Here are a few methods that we would use.

Keep Speed in the Program

Make sure you keep some sort of strength-speed / speed exercises in the program to maintain/increase speed. This might slow down hypertrophy, making the gains in mass slower but you will be faster so it’s a good trade-off.

Ballistic exercises (loaded jumps, kettlebell swing) and plyometric exercises are great to involve. However, Olympic lifting should be preferred when bulking due to the mechanical tension and eccentric demand (in the catch). Go for slightly higher volumes, 5 reps x 4-6 sets.

This is very dependent on technique, so check out the video below. (Click here to read more about Olympic lifting)

Cluster Training

Cluster training is where a set is broken up into multiple blocks, allowing the athlete to have recovery periods in between reps.

Example: 4 reps, rest 20 seconds, 4 reps = 1 set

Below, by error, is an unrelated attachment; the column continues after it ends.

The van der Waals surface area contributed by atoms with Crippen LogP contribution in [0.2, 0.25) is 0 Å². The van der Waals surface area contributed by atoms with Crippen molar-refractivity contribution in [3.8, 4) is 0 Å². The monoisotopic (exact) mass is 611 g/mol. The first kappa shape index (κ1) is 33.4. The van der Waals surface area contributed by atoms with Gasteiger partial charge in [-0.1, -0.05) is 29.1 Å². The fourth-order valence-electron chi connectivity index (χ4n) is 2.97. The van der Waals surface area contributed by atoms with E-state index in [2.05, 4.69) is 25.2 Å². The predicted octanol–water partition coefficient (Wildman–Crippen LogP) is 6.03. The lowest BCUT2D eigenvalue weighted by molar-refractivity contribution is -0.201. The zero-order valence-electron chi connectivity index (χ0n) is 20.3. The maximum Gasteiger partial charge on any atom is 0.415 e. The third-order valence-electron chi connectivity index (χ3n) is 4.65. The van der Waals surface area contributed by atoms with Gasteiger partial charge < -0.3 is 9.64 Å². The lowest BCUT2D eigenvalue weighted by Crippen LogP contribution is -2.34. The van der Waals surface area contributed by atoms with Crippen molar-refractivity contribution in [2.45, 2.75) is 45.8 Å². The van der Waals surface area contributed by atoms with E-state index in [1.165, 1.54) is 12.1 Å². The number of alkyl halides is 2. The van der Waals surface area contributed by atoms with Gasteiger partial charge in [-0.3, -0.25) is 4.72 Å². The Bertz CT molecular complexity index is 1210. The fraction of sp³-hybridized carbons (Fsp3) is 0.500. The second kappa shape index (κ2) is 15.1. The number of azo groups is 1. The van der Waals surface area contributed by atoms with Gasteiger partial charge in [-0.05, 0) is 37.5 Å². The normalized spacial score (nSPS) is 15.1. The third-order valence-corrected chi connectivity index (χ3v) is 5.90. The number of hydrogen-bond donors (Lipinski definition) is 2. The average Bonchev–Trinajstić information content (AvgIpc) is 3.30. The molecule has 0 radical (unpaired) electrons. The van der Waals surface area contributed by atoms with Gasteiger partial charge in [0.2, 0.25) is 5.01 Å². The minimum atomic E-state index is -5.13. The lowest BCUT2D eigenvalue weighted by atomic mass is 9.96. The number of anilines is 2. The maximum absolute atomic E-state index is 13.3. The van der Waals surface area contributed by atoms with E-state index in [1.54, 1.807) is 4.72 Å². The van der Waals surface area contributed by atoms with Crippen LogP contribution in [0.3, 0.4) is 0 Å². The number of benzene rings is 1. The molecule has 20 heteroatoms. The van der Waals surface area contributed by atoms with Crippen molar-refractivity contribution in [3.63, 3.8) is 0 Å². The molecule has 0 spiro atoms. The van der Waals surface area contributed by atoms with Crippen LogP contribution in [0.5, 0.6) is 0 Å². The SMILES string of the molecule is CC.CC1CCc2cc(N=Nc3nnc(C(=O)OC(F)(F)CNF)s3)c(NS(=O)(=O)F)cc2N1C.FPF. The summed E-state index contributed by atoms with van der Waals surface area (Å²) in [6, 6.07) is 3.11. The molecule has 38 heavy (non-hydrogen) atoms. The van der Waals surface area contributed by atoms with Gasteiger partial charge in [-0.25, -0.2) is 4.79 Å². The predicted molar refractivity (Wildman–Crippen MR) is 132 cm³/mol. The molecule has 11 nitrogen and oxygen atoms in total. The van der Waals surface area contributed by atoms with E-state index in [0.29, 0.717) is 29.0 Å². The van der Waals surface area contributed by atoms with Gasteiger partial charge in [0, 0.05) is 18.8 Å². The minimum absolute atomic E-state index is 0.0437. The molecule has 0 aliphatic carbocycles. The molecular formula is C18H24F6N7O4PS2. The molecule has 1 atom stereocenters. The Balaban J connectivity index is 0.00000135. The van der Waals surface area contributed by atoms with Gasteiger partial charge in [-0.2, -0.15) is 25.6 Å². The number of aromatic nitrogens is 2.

This allows an athlete to lift higher weight loads for more repetitions; this can give you great improvements in size and strength. Furthermore, high-threshold motor units and fast twitch fibres will be activated more than when traditional hypertrophy training due to higher forces exerted (increased weight).

Occlusion Training

Occlusion Training is where you wrap around a device to apply pressure towards the proximal (top) of a muscle in order to restrict blood flow to the muscles. Various studies have found that the restriction of blood flow reduces the amount of oxygen delivered to the working muscle, this fatigues the slow-twitch muscle fibres, therefore, more fast-twitch fibers are activated despite a low external weight load.

This is a great way to increase functional mass without exposing an athlete to heavy weight training.

Summary

The aim of this article was to look at the science behind David Hayes large increase in size. We have analysed the situation and provided training tips for anyone looking to get bigger, faster and stronger.

Following his devastating knockout victory, Haye’s bulking looks favourable at the moment. Let’s see whether his speed and punching force will be as effective with the higher level opposition.